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Harold Branch, African-American Texas Baptist pioneer, dies at age 92 Print E-mail
By Ken Camp, Managing Editor   
Monday, January 23, 2012
CORPUS CHRISTI—Harold Branch, the first African-American officer of the Baptist General Convention of Texas died Jan. 20 in Corpus Christi—a community he served in various capacities since 1956. He was 92.

Branch was pastor of St. John Baptist Church in Corpus Christi from 1956 until his retirement in 1988.

A native of Conroe, he earned a bachelor’s degree from Howard University in Washington, D.C., in 1943. He served as a pastor in Massachusetts while working on a master’s degree at Andover-Newton Seminary before returning to Texas in 1947.

In 1954, Branch led 19th Street Baptist Church in Austin to be one of the first two predominantly African-American congregations affiliated with the BGCT. Nineteen years later, he was elected second vice president of the BGCT.

He served nine years as a trustee of the Southern Baptist Foreign Mission Board and served the BGCT Christian Life Commission, Executive Board and State Missions Commission. eHe received the CLC Distinguished Service Award in 1988 and the Texas Baptist Elder Statesman award in 1993.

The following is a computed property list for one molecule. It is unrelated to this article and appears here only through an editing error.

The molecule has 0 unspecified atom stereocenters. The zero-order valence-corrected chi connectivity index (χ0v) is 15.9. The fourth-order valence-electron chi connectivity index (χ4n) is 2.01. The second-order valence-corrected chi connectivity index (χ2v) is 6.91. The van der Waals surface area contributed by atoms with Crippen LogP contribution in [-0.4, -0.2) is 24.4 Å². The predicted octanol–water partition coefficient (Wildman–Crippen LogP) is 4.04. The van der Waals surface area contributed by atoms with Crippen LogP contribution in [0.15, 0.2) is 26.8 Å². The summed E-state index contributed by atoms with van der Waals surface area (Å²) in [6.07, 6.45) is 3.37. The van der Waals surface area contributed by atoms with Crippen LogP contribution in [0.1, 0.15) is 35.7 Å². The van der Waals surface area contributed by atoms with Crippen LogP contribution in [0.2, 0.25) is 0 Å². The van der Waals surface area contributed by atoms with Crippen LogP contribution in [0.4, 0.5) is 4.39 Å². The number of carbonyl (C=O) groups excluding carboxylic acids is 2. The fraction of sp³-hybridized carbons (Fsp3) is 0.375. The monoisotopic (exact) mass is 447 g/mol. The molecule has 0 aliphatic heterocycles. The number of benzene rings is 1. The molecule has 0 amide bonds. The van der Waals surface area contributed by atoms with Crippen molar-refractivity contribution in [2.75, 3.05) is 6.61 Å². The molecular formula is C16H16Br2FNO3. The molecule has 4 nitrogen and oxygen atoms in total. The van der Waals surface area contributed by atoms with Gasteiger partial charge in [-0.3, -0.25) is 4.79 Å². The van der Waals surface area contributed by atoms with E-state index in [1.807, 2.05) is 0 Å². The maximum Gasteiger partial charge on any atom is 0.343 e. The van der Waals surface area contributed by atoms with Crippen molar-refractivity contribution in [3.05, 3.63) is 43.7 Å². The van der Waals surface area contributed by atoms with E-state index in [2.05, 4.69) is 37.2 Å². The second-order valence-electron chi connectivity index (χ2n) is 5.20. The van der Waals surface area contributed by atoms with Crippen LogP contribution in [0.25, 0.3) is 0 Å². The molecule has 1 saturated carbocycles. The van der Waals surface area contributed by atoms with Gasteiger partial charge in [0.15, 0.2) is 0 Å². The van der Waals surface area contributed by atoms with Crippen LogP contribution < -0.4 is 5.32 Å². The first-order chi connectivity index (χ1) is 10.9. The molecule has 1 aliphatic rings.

After the assassination of Martin Luther King Jr. in 1968, local officials credited Branch with keeping the peace by providing a calming voice in troubled Corpus Christi neighborhoods.

Two years later, when a fight broke out between two black men at a local football stadium, police officers were accused of using excessive force in breaking up the fight. When about 50 black spectators marched to the police station protesting what they termed “police brutality,” Branch helped settle down the crowd and ensure that who witnessed the incident were heard.

In 1971, he became the first African-American elected to the Corpus Christi City Council since 1889. He also served on the local Housing Authority and Human Relations Commission, and he served a term as president of the South Texas Council of Governments.

In recognition of Branch’s commitment to improving education for young people of all races, the Corpus Christi Independent School District agreed to name a career and technical high school—scheduled to open in fall 2013—after him.

 
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